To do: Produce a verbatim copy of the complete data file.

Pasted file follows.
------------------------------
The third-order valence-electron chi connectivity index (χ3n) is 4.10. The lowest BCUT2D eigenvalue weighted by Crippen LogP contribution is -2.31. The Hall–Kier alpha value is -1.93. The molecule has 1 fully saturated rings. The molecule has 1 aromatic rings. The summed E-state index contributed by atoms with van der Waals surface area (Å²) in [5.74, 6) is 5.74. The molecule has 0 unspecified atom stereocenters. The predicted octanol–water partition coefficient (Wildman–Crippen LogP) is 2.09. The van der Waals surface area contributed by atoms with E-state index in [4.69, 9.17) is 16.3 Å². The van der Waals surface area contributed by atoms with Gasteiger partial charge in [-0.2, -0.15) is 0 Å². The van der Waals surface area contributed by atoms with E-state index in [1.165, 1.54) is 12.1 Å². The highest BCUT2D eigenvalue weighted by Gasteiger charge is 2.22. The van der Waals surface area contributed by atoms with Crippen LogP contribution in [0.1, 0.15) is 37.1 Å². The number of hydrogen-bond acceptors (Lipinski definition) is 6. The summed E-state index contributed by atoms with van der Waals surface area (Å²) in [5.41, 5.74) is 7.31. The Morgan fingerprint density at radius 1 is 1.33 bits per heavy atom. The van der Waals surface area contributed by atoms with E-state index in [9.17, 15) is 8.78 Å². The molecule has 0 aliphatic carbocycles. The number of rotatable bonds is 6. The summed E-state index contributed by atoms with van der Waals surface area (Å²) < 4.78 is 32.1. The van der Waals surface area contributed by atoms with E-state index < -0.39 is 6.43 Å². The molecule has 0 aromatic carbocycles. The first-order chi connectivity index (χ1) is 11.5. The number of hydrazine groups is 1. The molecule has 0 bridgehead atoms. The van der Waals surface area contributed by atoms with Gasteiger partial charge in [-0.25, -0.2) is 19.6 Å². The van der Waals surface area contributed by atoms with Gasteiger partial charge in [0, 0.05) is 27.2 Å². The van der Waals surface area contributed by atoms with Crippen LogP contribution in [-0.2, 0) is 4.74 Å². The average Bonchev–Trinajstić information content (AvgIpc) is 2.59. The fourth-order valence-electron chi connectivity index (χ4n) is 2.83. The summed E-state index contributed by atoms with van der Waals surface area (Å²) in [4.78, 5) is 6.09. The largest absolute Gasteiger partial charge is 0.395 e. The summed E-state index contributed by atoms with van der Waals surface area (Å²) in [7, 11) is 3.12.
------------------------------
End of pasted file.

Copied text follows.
The third-order valence-electron chi connectivity index (χ3n) is 4.10. The lowest BCUT2D eigenvalue weighted by Crippen LogP contribution is -2.31. The Hall–Kier alpha value is -1.93. The molecule has 1 fully saturated rings. The molecule has 1 aromatic rings. The summed E-state index contributed by atoms with van der Waals surface area (Å²) in [5.74, 6) is 5.74. The molecule has 0 unspecified atom stereocenters. The predicted octanol–water partition coefficient (Wildman–Crippen LogP) is 2.09. The van der Waals surface area contributed by atoms with E-state index in [4.69, 9.17) is 16.3 Å². The van der Waals surface area contributed by atoms with Gasteiger partial charge in [-0.2, -0.15) is 0 Å². The van der Waals surface area contributed by atoms with E-state index in [1.165, 1.54) is 12.1 Å². The highest BCUT2D eigenvalue weighted by Gasteiger charge is 2.22. The van der Waals surface area contributed by atoms with Crippen LogP contribution in [0.1, 0.15) is 37.1 Å². The number of hydrogen-bond acceptors (Lipinski definition) is 6. The summed E-state index contributed by atoms with van der Waals surface area (Å²) in [5.41, 5.74) is 7.31. The Morgan fingerprint density at radius 1 is 1.33 bits per heavy atom. The van der Waals surface area contributed by atoms with E-state index in [9.17, 15) is 8.78 Å². The molecule has 0 aliphatic carbocycles. The number of rotatable bonds is 6. The summed E-state index contributed by atoms with van der Waals surface area (Å²) < 4.78 is 32.1. The van der Waals surface area contributed by atoms with E-state index < -0.39 is 6.43 Å². The molecule has 0 aromatic carbocycles. The first-order chi connectivity index (χ1) is 11.5. The number of hydrazine groups is 1. The molecule has 0 bridgehead atoms. The van der Waals surface area contributed by atoms with Gasteiger partial charge in [-0.25, -0.2) is 19.6 Å². The van der Waals surface area contributed by atoms with Gasteiger partial charge in [0, 0.05) is 27.2 Å². The van der Waals surface area contributed by atoms with Crippen LogP contribution in [-0.2, 0) is 4.74 Å². The average Bonchev–Trinajstić information content (AvgIpc) is 2.59. The fourth-order valence-electron chi connectivity index (χ4n) is 2.83. The summed E-state index contributed by atoms with van der Waals surface area (Å²) in [4.78, 5) is 6.09. The largest absolute Gasteiger partial charge is 0.395 e. The summed E-state index contributed by atoms with van der Waals surface area (Å²) in [7, 11) is 3.12.